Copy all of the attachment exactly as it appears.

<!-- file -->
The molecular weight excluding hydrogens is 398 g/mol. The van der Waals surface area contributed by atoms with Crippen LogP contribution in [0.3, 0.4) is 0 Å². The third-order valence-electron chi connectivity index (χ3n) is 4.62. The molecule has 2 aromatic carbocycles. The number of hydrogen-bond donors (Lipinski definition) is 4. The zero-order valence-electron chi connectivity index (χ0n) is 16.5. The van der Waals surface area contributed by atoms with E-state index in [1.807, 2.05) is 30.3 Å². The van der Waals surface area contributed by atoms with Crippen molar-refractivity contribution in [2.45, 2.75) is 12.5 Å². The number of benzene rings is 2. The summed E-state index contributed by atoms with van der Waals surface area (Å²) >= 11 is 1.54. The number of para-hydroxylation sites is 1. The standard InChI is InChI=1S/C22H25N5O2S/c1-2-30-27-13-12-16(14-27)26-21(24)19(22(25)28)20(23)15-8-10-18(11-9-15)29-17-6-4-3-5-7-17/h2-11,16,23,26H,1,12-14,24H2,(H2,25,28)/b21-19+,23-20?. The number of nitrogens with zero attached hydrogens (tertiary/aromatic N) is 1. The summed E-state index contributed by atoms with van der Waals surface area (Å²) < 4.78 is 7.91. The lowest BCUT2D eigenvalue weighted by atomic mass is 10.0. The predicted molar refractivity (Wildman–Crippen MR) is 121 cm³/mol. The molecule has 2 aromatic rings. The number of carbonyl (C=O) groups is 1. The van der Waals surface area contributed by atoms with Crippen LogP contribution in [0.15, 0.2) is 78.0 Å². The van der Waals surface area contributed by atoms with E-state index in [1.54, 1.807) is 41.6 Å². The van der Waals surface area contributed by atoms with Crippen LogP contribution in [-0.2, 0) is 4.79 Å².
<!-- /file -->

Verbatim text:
The molecular weight excluding hydrogens is 398 g/mol. The van der Waals surface area contributed by atoms with Crippen LogP contribution in [0.3, 0.4) is 0 Å². The third-order valence-electron chi connectivity index (χ3n) is 4.62. The molecule has 2 aromatic carbocycles. The number of hydrogen-bond donors (Lipinski definition) is 4. The zero-order valence-electron chi connectivity index (χ0n) is 16.5. The van der Waals surface area contributed by atoms with E-state index in [1.807, 2.05) is 30.3 Å². The van der Waals surface area contributed by atoms with Crippen molar-refractivity contribution in [2.45, 2.75) is 12.5 Å². The number of benzene rings is 2. The summed E-state index contributed by atoms with van der Waals surface area (Å²) >= 11 is 1.54. The number of para-hydroxylation sites is 1. The standard InChI is InChI=1S/C22H25N5O2S/c1-2-30-27-13-12-16(14-27)26-21(24)19(22(25)28)20(23)15-8-10-18(11-9-15)29-17-6-4-3-5-7-17/h2-11,16,23,26H,1,12-14,24H2,(H2,25,28)/b21-19+,23-20?. The number of nitrogens with zero attached hydrogens (tertiary/aromatic N) is 1. The summed E-state index contributed by atoms with van der Waals surface area (Å²) < 4.78 is 7.91. The lowest BCUT2D eigenvalue weighted by atomic mass is 10.0. The predicted molar refractivity (Wildman–Crippen MR) is 121 cm³/mol. The molecule has 2 aromatic rings. The number of carbonyl (C=O) groups is 1. The van der Waals surface area contributed by atoms with Crippen LogP contribution in [0.15, 0.2) is 78.0 Å². The van der Waals surface area contributed by atoms with E-state index in [1.54, 1.807) is 41.6 Å². The van der Waals surface area contributed by atoms with Crippen LogP contribution in [-0.2, 0) is 4.79 Å².